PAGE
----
“We used to claim we had the third OM ship,” said Andrew*, who served on board OM’s literature boat for 10 days and in Bangladesh since OM’s ministry began in 1972. These 5.6-metre fiberglass boats had a shelter on top and held four to five people. Below the wooden deck, there was a stowage area for supplies, clothes and as much Bengali gospel literature as possible. Teams would spend two months at a time on the water distributing literature before coming back to OM’s office for a study seminar.
“Prior to this, there was a bigger launch put into action by engineers from the ship Logos,” Andrew recalled. “However, it was big enough to legally require qualified seamen to operate it; since we could not come up with those, it had to be sold.” Logos visited Bangladesh more than once in the early 1970s, and OM officially began work in 1972, after the country’s independence from Pakistan.
Bangladesh has over 700 rivers, spanning over 24,000 kilometres in total. Thousands of rural villages are unreached and only accessible by boat. Having a gospel literature boat was a creative, practical means OM used to bring the message of Jesus to millions otherwise unreachable.
Book teams sold Christian literature in the marketplace and at doors. It was important that literature, though affordable, had monetary value lest it simply be sold to local paper merchants. “Local Christians had told them it was not possible to sell books,” Andrew recounts. When the OMers went with their first Bangladeshi team to a large shopping centre in Dhaka, “they sold out of everything they had! From then on, the OM teams travelled across the country by vehicle, boat and bicycle distributing masses of literature.”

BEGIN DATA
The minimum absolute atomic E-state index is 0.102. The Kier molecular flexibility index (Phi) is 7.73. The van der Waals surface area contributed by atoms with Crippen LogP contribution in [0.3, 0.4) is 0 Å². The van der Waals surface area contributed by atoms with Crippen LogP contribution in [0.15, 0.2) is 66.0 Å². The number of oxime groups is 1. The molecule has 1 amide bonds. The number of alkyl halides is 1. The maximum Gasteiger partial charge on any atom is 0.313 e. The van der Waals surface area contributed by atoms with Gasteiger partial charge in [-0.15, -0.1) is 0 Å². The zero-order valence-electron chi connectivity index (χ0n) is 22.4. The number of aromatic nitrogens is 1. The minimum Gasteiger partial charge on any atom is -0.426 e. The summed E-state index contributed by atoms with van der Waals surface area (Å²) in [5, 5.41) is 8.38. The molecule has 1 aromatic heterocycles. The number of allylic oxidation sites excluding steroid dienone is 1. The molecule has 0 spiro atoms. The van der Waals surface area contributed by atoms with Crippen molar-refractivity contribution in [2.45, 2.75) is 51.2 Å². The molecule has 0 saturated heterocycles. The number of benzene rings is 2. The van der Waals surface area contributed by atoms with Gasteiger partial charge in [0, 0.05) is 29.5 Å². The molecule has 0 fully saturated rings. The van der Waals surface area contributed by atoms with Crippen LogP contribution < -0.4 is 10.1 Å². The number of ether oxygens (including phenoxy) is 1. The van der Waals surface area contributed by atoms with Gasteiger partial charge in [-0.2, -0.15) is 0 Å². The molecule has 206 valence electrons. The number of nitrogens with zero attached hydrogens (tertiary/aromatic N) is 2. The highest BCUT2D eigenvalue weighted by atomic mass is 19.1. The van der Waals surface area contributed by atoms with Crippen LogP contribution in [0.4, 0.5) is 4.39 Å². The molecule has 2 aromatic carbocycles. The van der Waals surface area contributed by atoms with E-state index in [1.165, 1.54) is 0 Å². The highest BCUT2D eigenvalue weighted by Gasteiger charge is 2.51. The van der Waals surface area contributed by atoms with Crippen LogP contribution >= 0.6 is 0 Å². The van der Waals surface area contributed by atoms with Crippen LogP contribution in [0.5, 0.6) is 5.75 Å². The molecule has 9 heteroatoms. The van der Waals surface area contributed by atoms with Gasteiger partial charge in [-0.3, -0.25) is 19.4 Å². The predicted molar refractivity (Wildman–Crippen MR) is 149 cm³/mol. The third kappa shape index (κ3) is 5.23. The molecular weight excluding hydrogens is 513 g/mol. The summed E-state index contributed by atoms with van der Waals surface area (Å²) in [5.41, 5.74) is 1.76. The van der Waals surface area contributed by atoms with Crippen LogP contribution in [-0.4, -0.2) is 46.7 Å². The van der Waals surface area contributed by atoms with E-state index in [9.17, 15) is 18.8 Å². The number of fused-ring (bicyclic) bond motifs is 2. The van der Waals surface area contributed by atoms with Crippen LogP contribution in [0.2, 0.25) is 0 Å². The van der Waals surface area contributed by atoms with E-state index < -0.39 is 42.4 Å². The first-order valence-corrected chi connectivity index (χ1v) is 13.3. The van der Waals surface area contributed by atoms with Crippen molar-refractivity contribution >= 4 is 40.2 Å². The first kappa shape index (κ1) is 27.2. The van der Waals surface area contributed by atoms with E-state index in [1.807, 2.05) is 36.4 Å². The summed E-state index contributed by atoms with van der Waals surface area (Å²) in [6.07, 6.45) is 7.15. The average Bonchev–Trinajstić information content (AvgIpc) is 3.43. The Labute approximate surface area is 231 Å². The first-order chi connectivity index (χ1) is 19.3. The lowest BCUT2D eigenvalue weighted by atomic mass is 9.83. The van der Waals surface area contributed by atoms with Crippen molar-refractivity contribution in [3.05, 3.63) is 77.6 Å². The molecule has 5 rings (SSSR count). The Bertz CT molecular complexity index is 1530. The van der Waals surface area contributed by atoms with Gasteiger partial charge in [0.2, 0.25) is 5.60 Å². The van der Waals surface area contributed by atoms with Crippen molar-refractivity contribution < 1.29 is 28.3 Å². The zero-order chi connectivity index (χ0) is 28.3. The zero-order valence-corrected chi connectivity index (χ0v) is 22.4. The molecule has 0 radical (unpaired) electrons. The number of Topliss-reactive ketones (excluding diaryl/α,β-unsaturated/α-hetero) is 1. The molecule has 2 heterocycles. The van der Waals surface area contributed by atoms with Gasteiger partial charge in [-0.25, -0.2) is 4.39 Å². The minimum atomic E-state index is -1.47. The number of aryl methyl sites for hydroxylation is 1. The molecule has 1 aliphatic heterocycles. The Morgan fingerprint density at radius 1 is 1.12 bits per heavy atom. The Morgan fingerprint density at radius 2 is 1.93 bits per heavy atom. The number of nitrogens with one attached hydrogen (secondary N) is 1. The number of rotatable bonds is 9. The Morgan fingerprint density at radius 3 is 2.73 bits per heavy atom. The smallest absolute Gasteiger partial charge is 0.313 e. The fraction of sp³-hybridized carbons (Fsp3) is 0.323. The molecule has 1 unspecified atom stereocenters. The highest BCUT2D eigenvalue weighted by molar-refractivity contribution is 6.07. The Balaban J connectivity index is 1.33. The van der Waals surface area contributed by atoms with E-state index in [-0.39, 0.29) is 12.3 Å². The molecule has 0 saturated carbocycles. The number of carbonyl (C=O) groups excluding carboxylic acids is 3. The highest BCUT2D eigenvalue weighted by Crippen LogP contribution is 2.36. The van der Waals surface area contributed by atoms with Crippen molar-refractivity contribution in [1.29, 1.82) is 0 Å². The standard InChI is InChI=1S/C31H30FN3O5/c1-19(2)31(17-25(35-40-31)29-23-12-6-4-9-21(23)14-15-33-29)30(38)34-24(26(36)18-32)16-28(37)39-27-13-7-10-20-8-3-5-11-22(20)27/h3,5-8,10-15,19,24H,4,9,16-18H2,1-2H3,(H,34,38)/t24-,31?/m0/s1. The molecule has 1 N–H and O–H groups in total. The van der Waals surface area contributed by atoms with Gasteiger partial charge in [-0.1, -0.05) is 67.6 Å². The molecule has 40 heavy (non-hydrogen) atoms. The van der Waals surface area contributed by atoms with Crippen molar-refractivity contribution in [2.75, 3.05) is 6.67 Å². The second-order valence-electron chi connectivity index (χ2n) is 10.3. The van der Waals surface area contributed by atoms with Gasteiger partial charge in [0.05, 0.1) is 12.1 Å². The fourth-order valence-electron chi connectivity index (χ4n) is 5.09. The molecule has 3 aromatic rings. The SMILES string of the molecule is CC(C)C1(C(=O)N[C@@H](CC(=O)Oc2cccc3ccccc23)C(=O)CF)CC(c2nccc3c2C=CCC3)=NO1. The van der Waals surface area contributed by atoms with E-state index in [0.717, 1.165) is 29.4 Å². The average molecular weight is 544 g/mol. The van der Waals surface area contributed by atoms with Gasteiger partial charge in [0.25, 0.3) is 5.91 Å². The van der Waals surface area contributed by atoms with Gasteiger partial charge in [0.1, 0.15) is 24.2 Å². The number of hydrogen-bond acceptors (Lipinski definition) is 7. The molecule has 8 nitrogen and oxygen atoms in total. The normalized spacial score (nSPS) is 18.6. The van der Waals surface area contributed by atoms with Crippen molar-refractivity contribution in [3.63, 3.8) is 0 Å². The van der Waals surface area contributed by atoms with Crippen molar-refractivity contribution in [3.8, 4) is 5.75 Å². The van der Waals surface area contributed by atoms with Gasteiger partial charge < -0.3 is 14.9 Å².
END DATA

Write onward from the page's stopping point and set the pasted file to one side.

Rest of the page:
Initially much of OM’s ministry in Bangladesh focused on reaching Hindus. But in 1976, when two men from a Muslim background came to faith, and many more showed receptivity to the gospel, OM’s ministry changed. Outreach teams started a mass effort to distribute Bengali New Testaments and Christian literature among the Muslim-majority population.
Though there was keen interest in the books OM teams were selling, not all literature was suitable. “Muslims did not like pictures in religious books, and they had their own dialect of Bengali,” Andrew said. OM changed the literature to make it more attractive. “That widespread distribution of literature, followed up by Bible correspondence courses sowed the seed and opened people’s hearts. [Seeing this openness], we moved into having church planting teams,” explained Andrew.
When in 1980 the Bangladesh Bible Society produced the New Testament, or Injil, in its Muslim dialect, OM started large-scale distribution and sales of it. By 1987, five outreach teams had been distributing Christian literature and New Testaments non-stop by bus, bicycle and boat for 15 years, each year choosing a different area of Bangladesh to focus on.
“Whether by bus, bicycle or boat, we were motivated to get the Word of God to those who had never heard about Jesus, sharing the gospel in some of the most unreached regions,” said Paul*, who served on one of OM’s early outreach teams.
In 1988, the team stumbled across an article in a Kolkota, India, newspaper about best-selling Bengali books. At that time, best sellers sold about 200,000 copies. “We had made the Bengali New Testament a number-one best seller [well surpassing] 200,000 copies. We distributed more New Testaments and Scriptures in those years than ever before in Bengali,” stated Paul.
“Sometimes our teams were confronted by hostile groups, but usually people were excited and thankful to finally get a copy of the New Testament or whole Bible and read it themselves,” Paul reminisced. “Often religious leaders would take a copy of the New Testament then, out of respect, put it on their head and kiss it, thanking us for finally giving them a copy."
It is clear that God protected OM’s teams along the way. “In those many years of travelling hundreds of thousands of kilometres around the country by road and river, we never experienced a single serious accident. The boat sank twice, but thankfully no one was hurt, and we were able to pull up and restore the boat and keep going,” said Andrew.
OM teams have seen God’s provision in the massive effort of sowing by outreach teams over many years in the local fellowships established in rural villages. Reports are that there are now more than 100,000 believers from a Muslim background.
These early efforts continue to shape OM’s ministry and are part of their vision to see vibrant communities of Jesus followers among the least reached.